Camas mayor supports school bond
When I was in the third grade at Lacamas Heights Elementary, a new school, Dorothy Fox, opened in Camas. At that time and age, I didn’t realize how that all came about. But now, as I look back on it as an adult, I know exactly what happened – the people of Camas invested in me.
They invested in the students of Camas then and now. It’s humbling to think that a group of people, most of whom had no idea who I was, thought that my educational success was important enough to build a new school.
But it didn’t stop there; when asked again and again, Camas citizens kept reinvesting through the years in children that they didn’t know, and may not ever know. Every time they responded overwhelmingly by saying yes to Camas schools. Due to their foresight, we now have one of the best school districts in the state. If you are one of those people, I say, “Thank you.”
Now I, we, have been presented with that question once again. Will you invest in the lives of others and this community? Will you rise to the occasion and pay it forward as those who went before you did?
Voting for schools has laid a foundation for our safe, family-friendly city, for businesses that locate in this first-class district and attract quality employees who too have chosen to live here in order to send their kids to our schools. Kids who are currently being trained and will grow to be a part of a future and valuable workforce that will, like me, look back and one day say, “Wow, thank you.”
Voting for schools is a true investment into people’s lives. But the greater investment is realized in our own neighborhoods, community, and this city, both now and in the future.
I’m committed to choosing to step up and keep it going — I’m going to vote yes. Please consider joining me in voting yes for Camas Schools on Feb. 9.
Scott Higgins, Camas
Why is illegal parking allowed?
A thought about the Camas School District bond story and picture on the front page of the Jan. 12 Post-Record.
Why are the cars allowed to double park on the street and not be ticketed for illegal parking? Are taxpaying citizens allowed to do that on the Camas streets?
Give out some tickets and I bet the students would find other places to park. Hey, how about the buses the taxpayers pay for? Maybe they don’t need a new bond, but to use the money they have more wisely.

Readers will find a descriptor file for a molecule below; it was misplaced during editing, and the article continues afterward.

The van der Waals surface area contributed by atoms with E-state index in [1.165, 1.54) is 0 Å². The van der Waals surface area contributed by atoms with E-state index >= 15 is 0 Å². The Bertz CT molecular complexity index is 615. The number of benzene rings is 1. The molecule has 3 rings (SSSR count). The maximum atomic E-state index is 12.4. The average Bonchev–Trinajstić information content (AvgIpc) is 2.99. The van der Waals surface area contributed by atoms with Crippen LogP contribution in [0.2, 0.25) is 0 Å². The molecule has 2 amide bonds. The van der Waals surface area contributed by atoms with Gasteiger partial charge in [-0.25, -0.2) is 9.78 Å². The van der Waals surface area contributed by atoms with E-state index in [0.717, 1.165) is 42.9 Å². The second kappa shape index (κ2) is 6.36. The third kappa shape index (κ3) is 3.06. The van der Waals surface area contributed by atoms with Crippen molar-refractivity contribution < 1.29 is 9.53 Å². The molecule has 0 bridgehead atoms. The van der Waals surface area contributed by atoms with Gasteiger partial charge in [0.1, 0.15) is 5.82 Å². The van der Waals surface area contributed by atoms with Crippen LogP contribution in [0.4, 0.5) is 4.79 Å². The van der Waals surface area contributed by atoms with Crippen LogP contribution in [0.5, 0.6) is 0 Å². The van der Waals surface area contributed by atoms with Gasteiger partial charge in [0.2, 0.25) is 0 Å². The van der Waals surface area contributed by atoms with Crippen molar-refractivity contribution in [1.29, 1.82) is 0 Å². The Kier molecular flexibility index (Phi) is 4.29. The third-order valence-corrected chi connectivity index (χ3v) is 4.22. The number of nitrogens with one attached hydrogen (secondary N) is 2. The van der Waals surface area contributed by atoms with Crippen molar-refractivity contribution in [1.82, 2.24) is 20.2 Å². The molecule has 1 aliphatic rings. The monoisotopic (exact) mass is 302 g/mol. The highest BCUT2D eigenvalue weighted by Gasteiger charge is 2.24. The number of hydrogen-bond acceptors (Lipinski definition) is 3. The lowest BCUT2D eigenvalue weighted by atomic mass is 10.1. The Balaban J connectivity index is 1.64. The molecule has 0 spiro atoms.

Bill Case, Camas
A new comprehensive high school is not feasible now
One recurring question I and others have heard asked about the Camas School District’s upcoming bond is: “Why isn’t the district looking to build a second comprehensive high school?”
It makes sense why parents and community members are asking this question. Camas High School has grown considerably over the past few years and it is projected that our district’s grade 9-12 population will continue to grow in the future.
The decision comes down to three factors: Land, money and students. The district does not have the land for a large high school, it does not have the bonding capacity, nor does it have the student enrollment to make another comprehensive high school a viable option — yet.
A large high school requires 50 to 70 acres of property for its campus. While we do not currently own such a piece of property, the district will purchase one should this bond be approved. Additionally, an adequate infrastructure for utilities and access does not exist in the north urban growth area of our district, where parcels of land would likely be purchased for such a campus.
The estimated land and construction costs for such a campus nearly equals the amount of this entire bond. So devoting this bond to another large high school would prevent us from addressing all of the other critical needs that make up this measure.
The “high growth” enrollment projection estimates that in five years there will be 2,540 high school students in our district. 2021 is also the year when our district will pay off a significant amount of its existing bonds, which would give us sufficient bonding capacity to build a comprehensive high school of comparable size and programing to CHS.
While adding another comprehensive high school is not feasible now, it will be soon. As our community continues to grow and develop over the next few years, so will the vision and conditions needed to build another high-quality high school for future generations of Camas students.
Steven Marshall, Camas